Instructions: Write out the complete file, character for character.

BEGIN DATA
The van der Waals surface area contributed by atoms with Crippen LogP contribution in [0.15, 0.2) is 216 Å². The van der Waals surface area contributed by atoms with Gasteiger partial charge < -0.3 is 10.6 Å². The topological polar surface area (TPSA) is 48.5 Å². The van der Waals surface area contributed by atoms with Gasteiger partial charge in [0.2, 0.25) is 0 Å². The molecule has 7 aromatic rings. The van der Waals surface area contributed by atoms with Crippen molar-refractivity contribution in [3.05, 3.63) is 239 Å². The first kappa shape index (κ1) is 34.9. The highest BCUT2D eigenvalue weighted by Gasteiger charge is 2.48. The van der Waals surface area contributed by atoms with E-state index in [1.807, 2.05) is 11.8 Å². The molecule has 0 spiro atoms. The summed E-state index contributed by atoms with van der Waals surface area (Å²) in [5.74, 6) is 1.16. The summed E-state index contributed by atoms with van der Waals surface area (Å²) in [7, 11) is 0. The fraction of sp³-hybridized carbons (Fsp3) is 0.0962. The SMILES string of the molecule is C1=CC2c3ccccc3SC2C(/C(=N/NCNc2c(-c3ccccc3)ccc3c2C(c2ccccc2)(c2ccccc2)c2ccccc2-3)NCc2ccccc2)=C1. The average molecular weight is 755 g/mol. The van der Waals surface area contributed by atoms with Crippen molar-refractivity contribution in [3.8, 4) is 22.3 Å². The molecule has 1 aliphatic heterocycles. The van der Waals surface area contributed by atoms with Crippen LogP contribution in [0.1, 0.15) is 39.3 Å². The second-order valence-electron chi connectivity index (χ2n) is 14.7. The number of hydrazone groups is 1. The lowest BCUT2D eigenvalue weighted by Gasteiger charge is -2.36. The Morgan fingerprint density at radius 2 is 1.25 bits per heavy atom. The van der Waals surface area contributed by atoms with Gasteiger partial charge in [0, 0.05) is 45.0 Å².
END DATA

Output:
The van der Waals surface area contributed by atoms with Crippen LogP contribution in [0.15, 0.2) is 216 Å². The van der Waals surface area contributed by atoms with Gasteiger partial charge < -0.3 is 10.6 Å². The topological polar surface area (TPSA) is 48.5 Å². The van der Waals surface area contributed by atoms with Gasteiger partial charge in [0.2, 0.25) is 0 Å². The molecule has 7 aromatic rings. The van der Waals surface area contributed by atoms with Crippen molar-refractivity contribution in [3.05, 3.63) is 239 Å². The first kappa shape index (κ1) is 34.9. The highest BCUT2D eigenvalue weighted by Gasteiger charge is 2.48. The van der Waals surface area contributed by atoms with E-state index in [1.807, 2.05) is 11.8 Å². The molecule has 0 spiro atoms. The summed E-state index contributed by atoms with van der Waals surface area (Å²) in [5.74, 6) is 1.16. The summed E-state index contributed by atoms with van der Waals surface area (Å²) in [7, 11) is 0. The fraction of sp³-hybridized carbons (Fsp3) is 0.0962. The SMILES string of the molecule is C1=CC2c3ccccc3SC2C(/C(=N/NCNc2c(-c3ccccc3)ccc3c2C(c2ccccc2)(c2ccccc2)c2ccccc2-3)NCc2ccccc2)=C1. The average molecular weight is 755 g/mol. The van der Waals surface area contributed by atoms with Crippen molar-refractivity contribution in [3.8, 4) is 22.3 Å². The molecule has 1 aliphatic heterocycles. The van der Waals surface area contributed by atoms with Crippen LogP contribution in [0.1, 0.15) is 39.3 Å². The second-order valence-electron chi connectivity index (χ2n) is 14.7. The number of hydrazone groups is 1. The lowest BCUT2D eigenvalue weighted by Gasteiger charge is -2.36. The Morgan fingerprint density at radius 2 is 1.25 bits per heavy atom. The van der Waals surface area contributed by atoms with Gasteiger partial charge in [0, 0.05) is 45.0 Å².